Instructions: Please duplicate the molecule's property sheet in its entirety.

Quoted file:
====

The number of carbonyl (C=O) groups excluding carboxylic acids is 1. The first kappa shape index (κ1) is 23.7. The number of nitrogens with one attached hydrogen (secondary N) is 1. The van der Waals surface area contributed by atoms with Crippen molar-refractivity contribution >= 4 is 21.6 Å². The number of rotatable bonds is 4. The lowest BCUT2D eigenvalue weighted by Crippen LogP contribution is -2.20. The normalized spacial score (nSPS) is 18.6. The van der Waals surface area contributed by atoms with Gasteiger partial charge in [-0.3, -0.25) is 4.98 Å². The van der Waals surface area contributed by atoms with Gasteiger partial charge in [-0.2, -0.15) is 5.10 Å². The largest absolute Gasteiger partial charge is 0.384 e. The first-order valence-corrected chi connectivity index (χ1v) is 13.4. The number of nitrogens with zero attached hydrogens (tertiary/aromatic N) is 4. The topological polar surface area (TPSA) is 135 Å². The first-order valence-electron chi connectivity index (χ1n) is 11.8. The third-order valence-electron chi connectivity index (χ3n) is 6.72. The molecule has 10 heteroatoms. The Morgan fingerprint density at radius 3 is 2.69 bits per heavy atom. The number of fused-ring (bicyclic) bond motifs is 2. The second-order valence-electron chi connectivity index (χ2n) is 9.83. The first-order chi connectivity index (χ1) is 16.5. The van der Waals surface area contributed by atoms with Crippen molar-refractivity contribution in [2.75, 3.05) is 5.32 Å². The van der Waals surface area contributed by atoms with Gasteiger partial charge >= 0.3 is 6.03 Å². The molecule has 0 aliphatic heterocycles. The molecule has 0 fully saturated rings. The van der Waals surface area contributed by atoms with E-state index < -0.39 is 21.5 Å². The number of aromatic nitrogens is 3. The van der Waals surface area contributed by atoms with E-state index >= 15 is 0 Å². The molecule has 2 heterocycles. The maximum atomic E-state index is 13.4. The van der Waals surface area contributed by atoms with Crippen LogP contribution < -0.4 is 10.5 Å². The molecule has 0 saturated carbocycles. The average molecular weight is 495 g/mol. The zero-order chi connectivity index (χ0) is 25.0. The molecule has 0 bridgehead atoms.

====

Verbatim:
The number of carbonyl (C=O) groups excluding carboxylic acids is 1. The first kappa shape index (κ1) is 23.7. The number of nitrogens with one attached hydrogen (secondary N) is 1. The van der Waals surface area contributed by atoms with Crippen molar-refractivity contribution >= 4 is 21.6 Å². The number of rotatable bonds is 4. The lowest BCUT2D eigenvalue weighted by Crippen LogP contribution is -2.20. The normalized spacial score (nSPS) is 18.6. The van der Waals surface area contributed by atoms with Gasteiger partial charge in [-0.3, -0.25) is 4.98 Å². The van der Waals surface area contributed by atoms with Gasteiger partial charge in [-0.2, -0.15) is 5.10 Å². The largest absolute Gasteiger partial charge is 0.384 e. The first-order valence-corrected chi connectivity index (χ1v) is 13.4. The number of nitrogens with zero attached hydrogens (tertiary/aromatic N) is 4. The topological polar surface area (TPSA) is 135 Å². The first-order valence-electron chi connectivity index (χ1n) is 11.8. The third-order valence-electron chi connectivity index (χ3n) is 6.72. The molecule has 10 heteroatoms. The Morgan fingerprint density at radius 3 is 2.69 bits per heavy atom. The number of fused-ring (bicyclic) bond motifs is 2. The second-order valence-electron chi connectivity index (χ2n) is 9.83. The first-order chi connectivity index (χ1) is 16.5. The van der Waals surface area contributed by atoms with Crippen molar-refractivity contribution in [2.75, 3.05) is 5.32 Å². The van der Waals surface area contributed by atoms with Gasteiger partial charge >= 0.3 is 6.03 Å². The molecule has 0 aliphatic heterocycles. The molecule has 0 fully saturated rings. The van der Waals surface area contributed by atoms with E-state index < -0.39 is 21.5 Å². The number of aromatic nitrogens is 3. The van der Waals surface area contributed by atoms with E-state index >= 15 is 0 Å². The molecule has 2 heterocycles. The maximum atomic E-state index is 13.4. The van der Waals surface area contributed by atoms with Crippen LogP contribution < -0.4 is 10.5 Å². The molecule has 0 saturated carbocycles. The average molecular weight is 495 g/mol. The zero-order chi connectivity index (χ0) is 25.0. The molecule has 0 bridgehead atoms.